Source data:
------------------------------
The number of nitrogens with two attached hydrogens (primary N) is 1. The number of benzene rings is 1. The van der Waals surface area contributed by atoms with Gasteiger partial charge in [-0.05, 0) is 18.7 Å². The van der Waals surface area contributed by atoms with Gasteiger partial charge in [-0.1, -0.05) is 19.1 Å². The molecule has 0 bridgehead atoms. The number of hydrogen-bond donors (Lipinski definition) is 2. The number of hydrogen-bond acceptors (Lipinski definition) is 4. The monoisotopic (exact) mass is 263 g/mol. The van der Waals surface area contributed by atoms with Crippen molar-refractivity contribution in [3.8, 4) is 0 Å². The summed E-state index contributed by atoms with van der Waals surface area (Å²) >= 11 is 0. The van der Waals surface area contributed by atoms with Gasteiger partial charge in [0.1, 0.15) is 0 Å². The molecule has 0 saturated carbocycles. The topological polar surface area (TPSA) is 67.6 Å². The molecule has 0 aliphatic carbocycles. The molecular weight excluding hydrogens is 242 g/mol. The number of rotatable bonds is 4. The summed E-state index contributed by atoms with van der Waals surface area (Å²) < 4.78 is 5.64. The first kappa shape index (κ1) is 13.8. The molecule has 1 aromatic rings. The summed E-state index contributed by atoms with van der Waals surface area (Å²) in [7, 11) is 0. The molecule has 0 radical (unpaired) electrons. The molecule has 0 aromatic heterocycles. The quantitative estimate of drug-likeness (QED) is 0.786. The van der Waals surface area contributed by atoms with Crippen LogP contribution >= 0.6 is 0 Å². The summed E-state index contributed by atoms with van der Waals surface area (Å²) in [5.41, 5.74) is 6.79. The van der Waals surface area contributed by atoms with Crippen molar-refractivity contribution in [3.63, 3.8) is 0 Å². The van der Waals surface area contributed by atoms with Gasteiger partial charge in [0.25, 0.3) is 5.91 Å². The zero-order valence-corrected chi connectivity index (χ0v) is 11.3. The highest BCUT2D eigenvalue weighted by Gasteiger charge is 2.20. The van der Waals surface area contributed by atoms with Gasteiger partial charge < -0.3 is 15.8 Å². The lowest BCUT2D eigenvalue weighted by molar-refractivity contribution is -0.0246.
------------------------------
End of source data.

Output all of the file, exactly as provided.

The number of nitrogens with two attached hydrogens (primary N) is 1. The number of benzene rings is 1. The van der Waals surface area contributed by atoms with Gasteiger partial charge in [-0.05, 0) is 18.7 Å². The van der Waals surface area contributed by atoms with Gasteiger partial charge in [-0.1, -0.05) is 19.1 Å². The molecule has 0 bridgehead atoms. The number of hydrogen-bond donors (Lipinski definition) is 2. The number of hydrogen-bond acceptors (Lipinski definition) is 4. The monoisotopic (exact) mass is 263 g/mol. The van der Waals surface area contributed by atoms with Crippen molar-refractivity contribution in [3.8, 4) is 0 Å². The summed E-state index contributed by atoms with van der Waals surface area (Å²) >= 11 is 0. The van der Waals surface area contributed by atoms with Gasteiger partial charge in [0.1, 0.15) is 0 Å². The molecule has 0 saturated carbocycles. The topological polar surface area (TPSA) is 67.6 Å². The molecule has 0 aliphatic carbocycles. The molecular weight excluding hydrogens is 242 g/mol. The number of rotatable bonds is 4. The summed E-state index contributed by atoms with van der Waals surface area (Å²) < 4.78 is 5.64. The first kappa shape index (κ1) is 13.8. The molecule has 1 aromatic rings. The summed E-state index contributed by atoms with van der Waals surface area (Å²) in [7, 11) is 0. The molecule has 0 radical (unpaired) electrons. The molecule has 0 aromatic heterocycles. The quantitative estimate of drug-likeness (QED) is 0.786. The van der Waals surface area contributed by atoms with Crippen LogP contribution >= 0.6 is 0 Å². The summed E-state index contributed by atoms with van der Waals surface area (Å²) in [5.41, 5.74) is 6.79. The van der Waals surface area contributed by atoms with Crippen molar-refractivity contribution in [3.63, 3.8) is 0 Å². The van der Waals surface area contributed by atoms with Gasteiger partial charge in [0.25, 0.3) is 5.91 Å². The zero-order valence-corrected chi connectivity index (χ0v) is 11.3. The highest BCUT2D eigenvalue weighted by Gasteiger charge is 2.20. The van der Waals surface area contributed by atoms with Gasteiger partial charge < -0.3 is 15.8 Å². The lowest BCUT2D eigenvalue weighted by molar-refractivity contribution is -0.0246.